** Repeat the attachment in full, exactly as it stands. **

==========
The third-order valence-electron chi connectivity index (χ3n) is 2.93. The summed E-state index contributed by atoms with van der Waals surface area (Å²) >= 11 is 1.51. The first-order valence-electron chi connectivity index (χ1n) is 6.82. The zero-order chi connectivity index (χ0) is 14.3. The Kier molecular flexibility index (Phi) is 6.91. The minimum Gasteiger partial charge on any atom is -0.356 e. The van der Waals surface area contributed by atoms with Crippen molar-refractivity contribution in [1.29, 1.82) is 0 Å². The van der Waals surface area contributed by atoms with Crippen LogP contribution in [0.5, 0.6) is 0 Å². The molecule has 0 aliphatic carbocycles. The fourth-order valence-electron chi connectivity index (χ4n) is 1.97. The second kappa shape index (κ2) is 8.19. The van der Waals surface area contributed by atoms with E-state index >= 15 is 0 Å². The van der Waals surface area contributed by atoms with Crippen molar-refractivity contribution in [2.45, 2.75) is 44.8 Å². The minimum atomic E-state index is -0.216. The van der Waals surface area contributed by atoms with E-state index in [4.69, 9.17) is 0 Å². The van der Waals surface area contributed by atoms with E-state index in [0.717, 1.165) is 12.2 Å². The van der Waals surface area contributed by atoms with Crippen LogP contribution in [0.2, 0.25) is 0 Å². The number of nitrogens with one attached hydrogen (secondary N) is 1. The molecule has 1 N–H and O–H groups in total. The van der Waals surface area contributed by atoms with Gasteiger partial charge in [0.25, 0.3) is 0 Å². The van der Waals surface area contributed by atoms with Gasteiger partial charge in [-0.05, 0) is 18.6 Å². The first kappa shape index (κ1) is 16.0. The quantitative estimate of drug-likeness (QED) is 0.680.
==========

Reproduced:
The third-order valence-electron chi connectivity index (χ3n) is 2.93. The summed E-state index contributed by atoms with van der Waals surface area (Å²) >= 11 is 1.51. The first-order valence-electron chi connectivity index (χ1n) is 6.82. The zero-order chi connectivity index (χ0) is 14.3. The Kier molecular flexibility index (Phi) is 6.91. The minimum Gasteiger partial charge on any atom is -0.356 e. The van der Waals surface area contributed by atoms with Crippen molar-refractivity contribution in [1.29, 1.82) is 0 Å². The van der Waals surface area contributed by atoms with Crippen LogP contribution in [0.5, 0.6) is 0 Å². The molecule has 0 aliphatic carbocycles. The fourth-order valence-electron chi connectivity index (χ4n) is 1.97. The second kappa shape index (κ2) is 8.19. The van der Waals surface area contributed by atoms with E-state index >= 15 is 0 Å². The van der Waals surface area contributed by atoms with Crippen molar-refractivity contribution in [2.45, 2.75) is 44.8 Å². The minimum atomic E-state index is -0.216. The van der Waals surface area contributed by atoms with E-state index in [4.69, 9.17) is 0 Å². The van der Waals surface area contributed by atoms with E-state index in [0.717, 1.165) is 12.2 Å². The van der Waals surface area contributed by atoms with Crippen LogP contribution in [0.2, 0.25) is 0 Å². The number of nitrogens with one attached hydrogen (secondary N) is 1. The molecule has 1 N–H and O–H groups in total. The van der Waals surface area contributed by atoms with Gasteiger partial charge in [0.25, 0.3) is 0 Å². The van der Waals surface area contributed by atoms with Gasteiger partial charge in [-0.05, 0) is 18.6 Å². The first kappa shape index (κ1) is 16.0. The quantitative estimate of drug-likeness (QED) is 0.680.